The food is out there, if we only knew it is under our feet. When I go for walks in the summer, I find chamomile everywhere. It’s that stuff that grows in the cracks of the sidewalks sometimes. It has a ferny stem and the top is a small yellow dome. Folks try to kill that stuff and then go to the store and buy the same herb. Just go dig it out of your sidewalk and save yourself some money.

I have almost every kind of mint in my yard. I planted it and it comes up every year. Comfrey is a wonderful herb as a cure all. All of these herbs come up every year. I have lemon balm and catnip and many others. I have yarrow and dill everywhere in my yard. To me, these herbs are precious.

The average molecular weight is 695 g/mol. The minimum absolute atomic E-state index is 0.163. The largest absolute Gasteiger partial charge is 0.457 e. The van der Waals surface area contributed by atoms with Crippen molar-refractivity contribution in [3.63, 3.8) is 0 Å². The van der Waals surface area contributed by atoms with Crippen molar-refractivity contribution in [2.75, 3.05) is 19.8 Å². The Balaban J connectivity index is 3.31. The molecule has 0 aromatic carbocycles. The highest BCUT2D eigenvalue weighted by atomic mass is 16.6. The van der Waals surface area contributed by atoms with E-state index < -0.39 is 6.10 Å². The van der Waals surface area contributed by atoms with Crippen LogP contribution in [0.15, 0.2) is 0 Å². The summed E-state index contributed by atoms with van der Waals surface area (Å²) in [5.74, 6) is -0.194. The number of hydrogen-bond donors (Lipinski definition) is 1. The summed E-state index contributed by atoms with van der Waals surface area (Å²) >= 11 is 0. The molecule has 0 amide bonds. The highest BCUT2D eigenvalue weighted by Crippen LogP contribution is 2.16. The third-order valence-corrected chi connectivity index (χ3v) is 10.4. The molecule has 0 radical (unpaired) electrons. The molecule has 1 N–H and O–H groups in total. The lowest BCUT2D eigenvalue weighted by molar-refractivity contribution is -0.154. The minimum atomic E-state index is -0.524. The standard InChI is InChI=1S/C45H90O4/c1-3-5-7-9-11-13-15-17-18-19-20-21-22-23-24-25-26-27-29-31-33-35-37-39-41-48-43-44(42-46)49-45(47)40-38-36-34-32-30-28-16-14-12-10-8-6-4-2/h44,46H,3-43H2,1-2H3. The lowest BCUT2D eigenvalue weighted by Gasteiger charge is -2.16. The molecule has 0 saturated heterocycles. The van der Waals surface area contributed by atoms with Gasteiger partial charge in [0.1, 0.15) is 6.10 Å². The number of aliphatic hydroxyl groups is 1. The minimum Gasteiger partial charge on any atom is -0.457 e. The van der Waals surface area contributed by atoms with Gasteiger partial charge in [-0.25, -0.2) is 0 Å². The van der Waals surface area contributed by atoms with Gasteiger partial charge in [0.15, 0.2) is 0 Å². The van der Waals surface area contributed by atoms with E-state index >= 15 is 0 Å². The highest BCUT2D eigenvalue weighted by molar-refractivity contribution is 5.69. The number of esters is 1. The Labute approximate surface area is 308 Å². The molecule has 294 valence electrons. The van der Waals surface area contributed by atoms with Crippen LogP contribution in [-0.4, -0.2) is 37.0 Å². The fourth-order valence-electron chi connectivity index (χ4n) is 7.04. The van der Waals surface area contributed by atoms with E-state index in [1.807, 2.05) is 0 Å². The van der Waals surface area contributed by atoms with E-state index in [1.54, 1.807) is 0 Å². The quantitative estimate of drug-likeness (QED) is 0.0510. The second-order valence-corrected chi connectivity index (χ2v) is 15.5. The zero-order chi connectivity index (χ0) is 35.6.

And the old time mothers knew these herbs on sight. In the spring, they would gather them and make fragrant teas for their families. I can envison many a mother during the Depression weeping and sobbing in her chair after the family had gone to work and to school, praying and asking the Lord how she would feed her family. And, of course, after prayer, the Lord would lead her to go to the countryside and gather herbs and edible plants to feed her brood.

Mother back then didn’t include the children in the families worries. For the most part, I think, Mother cried alone. She was the encourager to her husband. I think if she broke down in front of the family, it was rare. I remember when I was growing up in the 1950s, the adults didnt share much worry with us children. I think we have to be careful not to cause a riot in the camp. Some things are left best unsaid.

And I am not saying all of this about the economy to scare you, but to give you some vision as to how the Lord has taken me through hard times and how you can make it through them, too. You have to keep your hearts in peace, Mothers.